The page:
The teacher is more willing to wait for class attention when he knows there is extra time to meet his goals and objectives. 3. 4. 5. 6. 7. 8. 9. 10. 11. Ten Tips for Classroom Management. Classroom Management Ideas. School Matters - Challenging Behaviour. Classroom Management. Standard Posted by Mia Posted on April 20, 2013 Posted under Teacher Infographics, Teaching Anyone Comments 8 Comments Classroom Management If we are truly honest, a great deal of our time is spent on classroom management.
I recently went into a classroom to do a faculty evaluation. After the class, I meet with the faculty. This particular faculty member was really good. “You need to learn how to better manage your classroom. And then I thought, that the one thing any of us need to master is classroom management. How do we do that? About these ads Share this: Share Like this: Like Loading... Related Khan AcademyIn "Teaching Anyone" Greeting StudentsIn "Student Success Infographics" Flipping The ClassroomIn "Teacher Infographics" 8 thoughts on “Classroom Management” Leave a Reply Follow Get every new post delivered to your Inbox.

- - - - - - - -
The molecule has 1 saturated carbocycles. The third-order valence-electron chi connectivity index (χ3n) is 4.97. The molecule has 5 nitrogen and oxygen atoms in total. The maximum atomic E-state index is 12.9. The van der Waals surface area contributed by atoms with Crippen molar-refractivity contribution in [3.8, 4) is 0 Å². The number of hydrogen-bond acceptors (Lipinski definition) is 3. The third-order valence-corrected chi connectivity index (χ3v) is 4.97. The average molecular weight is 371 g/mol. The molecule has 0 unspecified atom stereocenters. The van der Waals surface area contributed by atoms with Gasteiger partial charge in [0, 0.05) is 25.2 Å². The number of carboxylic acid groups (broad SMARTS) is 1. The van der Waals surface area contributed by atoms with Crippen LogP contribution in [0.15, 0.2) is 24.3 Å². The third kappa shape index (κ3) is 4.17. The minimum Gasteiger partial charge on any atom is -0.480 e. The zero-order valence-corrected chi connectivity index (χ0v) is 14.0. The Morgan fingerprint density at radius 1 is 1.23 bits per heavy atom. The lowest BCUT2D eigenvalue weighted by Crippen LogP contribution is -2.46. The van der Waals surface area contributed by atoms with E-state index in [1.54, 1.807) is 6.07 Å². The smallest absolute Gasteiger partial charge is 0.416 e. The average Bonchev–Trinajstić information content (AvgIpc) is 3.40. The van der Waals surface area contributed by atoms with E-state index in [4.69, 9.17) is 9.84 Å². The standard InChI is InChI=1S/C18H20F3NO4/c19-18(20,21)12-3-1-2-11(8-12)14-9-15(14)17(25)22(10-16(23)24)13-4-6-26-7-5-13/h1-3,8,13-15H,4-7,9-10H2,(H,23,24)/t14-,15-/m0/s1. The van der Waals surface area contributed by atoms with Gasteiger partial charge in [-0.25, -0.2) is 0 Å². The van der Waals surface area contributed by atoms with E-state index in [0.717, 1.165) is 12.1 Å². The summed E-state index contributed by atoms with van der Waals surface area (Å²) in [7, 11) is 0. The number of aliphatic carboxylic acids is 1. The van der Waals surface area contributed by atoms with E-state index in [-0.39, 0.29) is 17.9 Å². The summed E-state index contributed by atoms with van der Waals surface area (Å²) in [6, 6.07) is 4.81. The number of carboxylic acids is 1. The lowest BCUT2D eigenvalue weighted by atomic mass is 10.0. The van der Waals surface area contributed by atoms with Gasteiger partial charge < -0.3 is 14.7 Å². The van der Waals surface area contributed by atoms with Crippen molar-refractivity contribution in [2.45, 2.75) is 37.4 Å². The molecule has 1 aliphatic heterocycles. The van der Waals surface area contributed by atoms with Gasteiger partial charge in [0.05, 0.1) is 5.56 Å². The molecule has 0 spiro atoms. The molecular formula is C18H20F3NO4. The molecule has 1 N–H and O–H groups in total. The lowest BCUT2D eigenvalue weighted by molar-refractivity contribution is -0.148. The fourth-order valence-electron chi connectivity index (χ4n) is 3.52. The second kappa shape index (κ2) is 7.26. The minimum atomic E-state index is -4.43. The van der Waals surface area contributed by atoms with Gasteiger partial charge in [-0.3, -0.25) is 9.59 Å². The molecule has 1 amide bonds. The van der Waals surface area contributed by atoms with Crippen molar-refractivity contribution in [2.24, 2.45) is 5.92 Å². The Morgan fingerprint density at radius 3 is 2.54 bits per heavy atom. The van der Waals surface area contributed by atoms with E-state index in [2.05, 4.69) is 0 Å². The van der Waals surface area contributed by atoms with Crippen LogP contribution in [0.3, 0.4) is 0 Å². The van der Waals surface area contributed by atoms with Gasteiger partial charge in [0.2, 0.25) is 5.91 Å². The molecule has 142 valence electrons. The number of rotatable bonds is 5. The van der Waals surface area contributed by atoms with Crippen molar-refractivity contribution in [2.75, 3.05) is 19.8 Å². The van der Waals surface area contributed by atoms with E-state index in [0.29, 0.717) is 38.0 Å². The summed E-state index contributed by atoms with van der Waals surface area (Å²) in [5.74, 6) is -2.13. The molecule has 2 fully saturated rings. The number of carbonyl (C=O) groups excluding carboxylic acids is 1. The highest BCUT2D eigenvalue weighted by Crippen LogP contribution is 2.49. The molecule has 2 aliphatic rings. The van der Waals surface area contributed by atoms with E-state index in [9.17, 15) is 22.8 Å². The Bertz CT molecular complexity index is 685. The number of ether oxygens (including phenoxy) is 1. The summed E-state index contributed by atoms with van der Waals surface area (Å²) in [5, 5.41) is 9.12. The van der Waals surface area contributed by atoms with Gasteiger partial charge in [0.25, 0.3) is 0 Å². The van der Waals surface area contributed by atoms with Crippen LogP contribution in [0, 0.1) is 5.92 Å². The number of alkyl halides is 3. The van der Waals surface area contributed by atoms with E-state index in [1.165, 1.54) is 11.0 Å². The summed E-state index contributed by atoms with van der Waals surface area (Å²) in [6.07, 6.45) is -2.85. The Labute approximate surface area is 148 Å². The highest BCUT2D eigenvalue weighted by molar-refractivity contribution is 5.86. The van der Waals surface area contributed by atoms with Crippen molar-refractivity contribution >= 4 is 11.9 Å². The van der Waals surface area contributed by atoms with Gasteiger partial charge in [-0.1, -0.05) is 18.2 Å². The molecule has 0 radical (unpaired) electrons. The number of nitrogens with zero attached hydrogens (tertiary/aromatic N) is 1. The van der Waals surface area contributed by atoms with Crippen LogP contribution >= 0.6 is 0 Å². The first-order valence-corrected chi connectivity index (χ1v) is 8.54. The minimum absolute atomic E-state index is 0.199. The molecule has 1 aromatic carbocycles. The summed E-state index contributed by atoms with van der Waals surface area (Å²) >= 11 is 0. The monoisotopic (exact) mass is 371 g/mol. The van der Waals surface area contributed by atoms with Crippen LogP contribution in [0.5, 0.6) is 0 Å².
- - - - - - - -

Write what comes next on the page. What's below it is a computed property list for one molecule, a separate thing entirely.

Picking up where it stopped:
Join 2,338 other followers Build a website with WordPress.com %d bloggers like this: Classroom Management Strategies, Tips, and Resources. Classroom Management Strategies, Classroom Management Printouts Classroom Management Strategies Discipline - Stages of Classroom Discipline Discipline - Four Steps for Better Classroom Management Discipline - Techniques that Backfire Discipline - Proactive Discipline Discipline - Techniques for Improving Classroom Discipline Techniques That Backfire," "Four Stages of Discipline," and "Four Steps for Classroom Discipline. " Dr. Discipline Without Stress Provides strategies for classroom management, professional development opportunities, and free resources. Tools for Teaching A wealth of information on behavior, time management, etc.. You Can Handle Them All Techniques to handle 117 types of behaviors and home and school.